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Federer finishes flawless run to win Wimbledon

From ESPN - July 16, 2017

Roger Federer is a Wimbledon champion for a men's record eighth time, defeating Marin Cilic 6-3, 6-1, 6-4 in Sunday's final.

The win moves Federer past both Pete Sampras and William Renshaw, who each won seven titles at the grass-court major, for the most men's titles in the history of the event first held in 1877.

"It's disbelief that I can achieve such heights," Federer said in his postmatch on-court interview. "I was not sure if I was ever going to be here, in another final."

When it ended, with an ace from Federer after merely 1 hour, 41 minutes of play, he raised both arms overhead. A minute or so later, he was sitting on the sideline, wiping tears from his eyes.

Truly, the outcome was only in doubt for about 20 minutes, the amount of time it took Federer to grab his first lead. Cilic, whose left foot was treated by a trainer before the third set started, was never able to summon the intimidating serves or crisp volleys that carried him to his lone Grand Slam title at the 2014 US Open. Cilic beat Federer in the semifinals during that run, his only win over the Swiss player.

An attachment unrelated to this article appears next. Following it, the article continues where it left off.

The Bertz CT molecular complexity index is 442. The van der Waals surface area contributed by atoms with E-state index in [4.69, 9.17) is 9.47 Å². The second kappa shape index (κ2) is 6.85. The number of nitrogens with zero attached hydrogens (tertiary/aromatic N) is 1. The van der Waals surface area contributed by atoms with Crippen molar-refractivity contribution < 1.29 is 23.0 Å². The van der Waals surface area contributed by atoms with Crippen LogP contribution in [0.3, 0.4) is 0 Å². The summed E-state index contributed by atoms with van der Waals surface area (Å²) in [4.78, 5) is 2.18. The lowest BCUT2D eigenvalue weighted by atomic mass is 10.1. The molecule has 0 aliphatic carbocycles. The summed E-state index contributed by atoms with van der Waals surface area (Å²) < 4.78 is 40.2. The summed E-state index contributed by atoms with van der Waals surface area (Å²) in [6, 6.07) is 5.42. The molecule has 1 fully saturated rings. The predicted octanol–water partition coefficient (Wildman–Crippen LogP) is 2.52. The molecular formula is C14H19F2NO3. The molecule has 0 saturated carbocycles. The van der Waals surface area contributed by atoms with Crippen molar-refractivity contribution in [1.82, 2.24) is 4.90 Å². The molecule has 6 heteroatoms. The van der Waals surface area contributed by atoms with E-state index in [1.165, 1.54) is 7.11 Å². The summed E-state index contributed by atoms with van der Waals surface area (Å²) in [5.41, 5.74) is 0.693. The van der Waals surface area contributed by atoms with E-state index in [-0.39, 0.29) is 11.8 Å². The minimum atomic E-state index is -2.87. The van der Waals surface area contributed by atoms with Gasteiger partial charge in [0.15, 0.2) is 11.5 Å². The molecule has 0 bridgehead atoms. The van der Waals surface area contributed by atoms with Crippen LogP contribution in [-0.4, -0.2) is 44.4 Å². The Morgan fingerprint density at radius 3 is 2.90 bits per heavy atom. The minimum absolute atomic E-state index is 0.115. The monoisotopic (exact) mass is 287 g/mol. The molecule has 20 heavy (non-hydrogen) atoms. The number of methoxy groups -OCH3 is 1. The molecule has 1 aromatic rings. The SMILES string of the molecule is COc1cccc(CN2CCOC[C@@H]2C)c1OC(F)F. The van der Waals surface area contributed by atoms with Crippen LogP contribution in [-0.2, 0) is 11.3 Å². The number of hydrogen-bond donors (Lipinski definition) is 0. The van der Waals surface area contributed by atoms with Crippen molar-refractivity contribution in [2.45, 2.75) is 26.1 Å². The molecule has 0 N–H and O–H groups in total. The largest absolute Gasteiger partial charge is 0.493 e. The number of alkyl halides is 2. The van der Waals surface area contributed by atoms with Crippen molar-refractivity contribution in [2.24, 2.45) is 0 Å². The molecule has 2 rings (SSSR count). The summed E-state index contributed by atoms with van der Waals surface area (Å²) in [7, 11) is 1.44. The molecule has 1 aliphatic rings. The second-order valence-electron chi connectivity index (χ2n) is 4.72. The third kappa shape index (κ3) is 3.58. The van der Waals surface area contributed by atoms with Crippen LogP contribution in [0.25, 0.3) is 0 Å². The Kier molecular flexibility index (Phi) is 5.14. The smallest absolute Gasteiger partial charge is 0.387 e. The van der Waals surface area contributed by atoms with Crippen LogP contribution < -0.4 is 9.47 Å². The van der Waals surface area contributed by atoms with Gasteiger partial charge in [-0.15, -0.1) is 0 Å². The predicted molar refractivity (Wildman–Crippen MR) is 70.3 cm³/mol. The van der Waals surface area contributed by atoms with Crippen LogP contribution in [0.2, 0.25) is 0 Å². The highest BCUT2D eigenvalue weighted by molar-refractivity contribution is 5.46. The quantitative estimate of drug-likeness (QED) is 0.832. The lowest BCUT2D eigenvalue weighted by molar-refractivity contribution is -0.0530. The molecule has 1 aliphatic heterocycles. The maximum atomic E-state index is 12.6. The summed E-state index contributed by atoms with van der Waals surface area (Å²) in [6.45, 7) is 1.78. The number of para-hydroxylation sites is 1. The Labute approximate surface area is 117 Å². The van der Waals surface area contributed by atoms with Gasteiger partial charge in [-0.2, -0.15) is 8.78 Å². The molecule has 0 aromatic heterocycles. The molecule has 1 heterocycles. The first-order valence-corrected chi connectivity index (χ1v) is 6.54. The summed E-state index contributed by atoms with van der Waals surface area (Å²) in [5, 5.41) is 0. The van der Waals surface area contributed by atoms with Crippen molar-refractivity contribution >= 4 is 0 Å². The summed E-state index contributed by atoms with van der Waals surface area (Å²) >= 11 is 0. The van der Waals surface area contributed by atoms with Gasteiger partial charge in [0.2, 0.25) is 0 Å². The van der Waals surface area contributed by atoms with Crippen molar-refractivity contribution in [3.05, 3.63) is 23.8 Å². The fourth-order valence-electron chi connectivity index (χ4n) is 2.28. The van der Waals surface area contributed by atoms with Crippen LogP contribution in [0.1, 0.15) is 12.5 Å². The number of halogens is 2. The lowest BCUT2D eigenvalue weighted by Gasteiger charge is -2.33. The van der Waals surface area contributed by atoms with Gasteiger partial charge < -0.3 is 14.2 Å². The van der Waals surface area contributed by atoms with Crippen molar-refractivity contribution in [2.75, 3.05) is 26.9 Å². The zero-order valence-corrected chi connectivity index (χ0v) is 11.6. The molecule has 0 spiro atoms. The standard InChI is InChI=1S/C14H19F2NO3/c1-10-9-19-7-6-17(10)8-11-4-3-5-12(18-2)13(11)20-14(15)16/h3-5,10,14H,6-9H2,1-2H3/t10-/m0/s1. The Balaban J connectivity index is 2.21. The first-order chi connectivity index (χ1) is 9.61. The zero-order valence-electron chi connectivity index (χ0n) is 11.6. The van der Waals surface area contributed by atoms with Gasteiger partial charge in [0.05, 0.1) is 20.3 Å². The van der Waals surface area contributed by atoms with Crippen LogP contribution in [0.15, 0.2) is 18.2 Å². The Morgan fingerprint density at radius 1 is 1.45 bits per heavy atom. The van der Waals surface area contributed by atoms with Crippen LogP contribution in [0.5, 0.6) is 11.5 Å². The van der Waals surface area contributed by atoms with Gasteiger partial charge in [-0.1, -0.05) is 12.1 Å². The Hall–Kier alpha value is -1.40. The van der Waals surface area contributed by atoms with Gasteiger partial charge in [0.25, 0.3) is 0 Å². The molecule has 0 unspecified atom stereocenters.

Federer, 35, became the oldest champion at the All England Club, and he won his second Grand Slam of the year in impeccable fashion by not dropping a set throughout the two-week run. Federer joins Bjorn Borg (1976) as the only men in the Open era to win Wimbledon without losing a set, according to ESPN Stats & Information.

Federer last won the grass-court major in 2012 but took the Australian Open title this year before skipping the French Open to focus on the remainder of the season.

That decision apparently paid off for the now-19-time Grand Slam champion.

With clouds overhead and a bit of chill in the air, the match's first game offered a glimpse at Cilic's apparent plan: Go after Federer's backhand. All five points Cilic won in that opening stanza came via mistakes by Federer on that stroke. Conversely, all three points won by Federer in that game were thanks to forehand miscues by Cilic.

Understandably, there were signs of nerves for both.

Federer's early play, in general, was symptomatic of jitters. For everything he has accomplished, for all the bright lights and big settings to which he's become accustomed, the guy whom many have labeled the greatest of all time admits to feeling heavy legs and jumbled thoughts at important on-court moments to this day.

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